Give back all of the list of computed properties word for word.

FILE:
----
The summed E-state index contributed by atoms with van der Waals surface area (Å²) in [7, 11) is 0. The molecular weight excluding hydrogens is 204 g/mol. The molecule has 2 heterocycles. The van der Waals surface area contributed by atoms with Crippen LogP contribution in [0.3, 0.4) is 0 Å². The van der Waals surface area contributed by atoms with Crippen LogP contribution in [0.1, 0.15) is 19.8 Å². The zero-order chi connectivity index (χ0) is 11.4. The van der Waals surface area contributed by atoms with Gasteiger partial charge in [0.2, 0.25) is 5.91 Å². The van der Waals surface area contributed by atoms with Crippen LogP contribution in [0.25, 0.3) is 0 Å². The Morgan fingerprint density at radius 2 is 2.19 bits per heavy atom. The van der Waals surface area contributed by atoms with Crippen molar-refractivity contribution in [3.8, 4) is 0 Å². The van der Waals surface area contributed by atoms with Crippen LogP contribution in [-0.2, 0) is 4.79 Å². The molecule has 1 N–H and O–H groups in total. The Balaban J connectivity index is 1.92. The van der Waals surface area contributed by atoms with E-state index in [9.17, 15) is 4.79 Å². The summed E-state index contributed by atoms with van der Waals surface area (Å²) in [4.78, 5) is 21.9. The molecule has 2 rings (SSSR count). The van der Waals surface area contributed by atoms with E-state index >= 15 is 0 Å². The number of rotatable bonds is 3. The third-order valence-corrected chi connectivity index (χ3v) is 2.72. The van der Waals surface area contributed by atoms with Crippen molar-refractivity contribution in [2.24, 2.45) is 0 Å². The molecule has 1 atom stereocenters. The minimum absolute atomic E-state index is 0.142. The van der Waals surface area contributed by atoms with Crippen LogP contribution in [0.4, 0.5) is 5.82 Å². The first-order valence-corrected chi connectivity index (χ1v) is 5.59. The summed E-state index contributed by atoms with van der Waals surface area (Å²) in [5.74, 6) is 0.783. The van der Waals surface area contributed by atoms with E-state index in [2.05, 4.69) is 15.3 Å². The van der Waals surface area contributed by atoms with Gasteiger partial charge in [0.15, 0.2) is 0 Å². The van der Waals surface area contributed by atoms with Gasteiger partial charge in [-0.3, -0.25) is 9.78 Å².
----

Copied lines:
The summed E-state index contributed by atoms with van der Waals surface area (Å²) in [7, 11) is 0. The molecular weight excluding hydrogens is 204 g/mol. The molecule has 2 heterocycles. The van der Waals surface area contributed by atoms with Crippen LogP contribution in [0.3, 0.4) is 0 Å². The van der Waals surface area contributed by atoms with Crippen LogP contribution in [0.1, 0.15) is 19.8 Å². The zero-order chi connectivity index (χ0) is 11.4. The van der Waals surface area contributed by atoms with Gasteiger partial charge in [0.2, 0.25) is 5.91 Å². The van der Waals surface area contributed by atoms with Crippen LogP contribution in [0.25, 0.3) is 0 Å². The Morgan fingerprint density at radius 2 is 2.19 bits per heavy atom. The van der Waals surface area contributed by atoms with Crippen molar-refractivity contribution in [3.8, 4) is 0 Å². The van der Waals surface area contributed by atoms with Crippen LogP contribution in [-0.2, 0) is 4.79 Å². The molecule has 1 N–H and O–H groups in total. The Balaban J connectivity index is 1.92. The van der Waals surface area contributed by atoms with E-state index in [9.17, 15) is 4.79 Å². The summed E-state index contributed by atoms with van der Waals surface area (Å²) in [4.78, 5) is 21.9. The molecule has 2 rings (SSSR count). The van der Waals surface area contributed by atoms with E-state index >= 15 is 0 Å². The number of rotatable bonds is 3. The third-order valence-corrected chi connectivity index (χ3v) is 2.72. The van der Waals surface area contributed by atoms with Crippen molar-refractivity contribution in [2.24, 2.45) is 0 Å². The molecule has 1 atom stereocenters. The minimum absolute atomic E-state index is 0.142. The van der Waals surface area contributed by atoms with Crippen LogP contribution in [0.4, 0.5) is 5.82 Å². The first-order valence-corrected chi connectivity index (χ1v) is 5.59. The summed E-state index contributed by atoms with van der Waals surface area (Å²) in [5.74, 6) is 0.783. The van der Waals surface area contributed by atoms with E-state index in [2.05, 4.69) is 15.3 Å². The van der Waals surface area contributed by atoms with Gasteiger partial charge in [0.15, 0.2) is 0 Å². The van der Waals surface area contributed by atoms with Gasteiger partial charge in [-0.3, -0.25) is 9.78 Å².